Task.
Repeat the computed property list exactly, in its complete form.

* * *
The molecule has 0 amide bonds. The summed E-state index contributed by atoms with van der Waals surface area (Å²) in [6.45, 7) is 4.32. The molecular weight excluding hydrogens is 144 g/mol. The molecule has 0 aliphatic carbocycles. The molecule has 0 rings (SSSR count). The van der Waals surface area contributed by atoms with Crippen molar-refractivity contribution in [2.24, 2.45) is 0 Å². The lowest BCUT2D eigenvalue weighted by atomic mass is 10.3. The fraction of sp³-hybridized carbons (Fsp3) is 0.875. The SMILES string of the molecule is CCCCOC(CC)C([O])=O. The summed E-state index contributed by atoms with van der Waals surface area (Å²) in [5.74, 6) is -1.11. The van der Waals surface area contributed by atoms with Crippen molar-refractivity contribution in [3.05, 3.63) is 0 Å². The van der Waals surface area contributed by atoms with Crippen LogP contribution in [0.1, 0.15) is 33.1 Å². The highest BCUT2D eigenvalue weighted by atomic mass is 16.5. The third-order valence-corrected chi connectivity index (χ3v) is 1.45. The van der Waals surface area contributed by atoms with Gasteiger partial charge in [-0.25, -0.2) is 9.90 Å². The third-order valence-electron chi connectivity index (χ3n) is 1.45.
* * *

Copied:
The molecule has 0 amide bonds. The summed E-state index contributed by atoms with van der Waals surface area (Å²) in [6.45, 7) is 4.32. The molecular weight excluding hydrogens is 144 g/mol. The molecule has 0 aliphatic carbocycles. The molecule has 0 rings (SSSR count). The van der Waals surface area contributed by atoms with Crippen molar-refractivity contribution in [2.24, 2.45) is 0 Å². The lowest BCUT2D eigenvalue weighted by atomic mass is 10.3. The fraction of sp³-hybridized carbons (Fsp3) is 0.875. The SMILES string of the molecule is CCCCOC(CC)C([O])=O. The summed E-state index contributed by atoms with van der Waals surface area (Å²) in [5.74, 6) is -1.11. The van der Waals surface area contributed by atoms with Crippen molar-refractivity contribution in [3.05, 3.63) is 0 Å². The van der Waals surface area contributed by atoms with Crippen LogP contribution in [0.1, 0.15) is 33.1 Å². The highest BCUT2D eigenvalue weighted by atomic mass is 16.5. The third-order valence-corrected chi connectivity index (χ3v) is 1.45. The van der Waals surface area contributed by atoms with Gasteiger partial charge in [-0.25, -0.2) is 9.90 Å². The third-order valence-electron chi connectivity index (χ3n) is 1.45.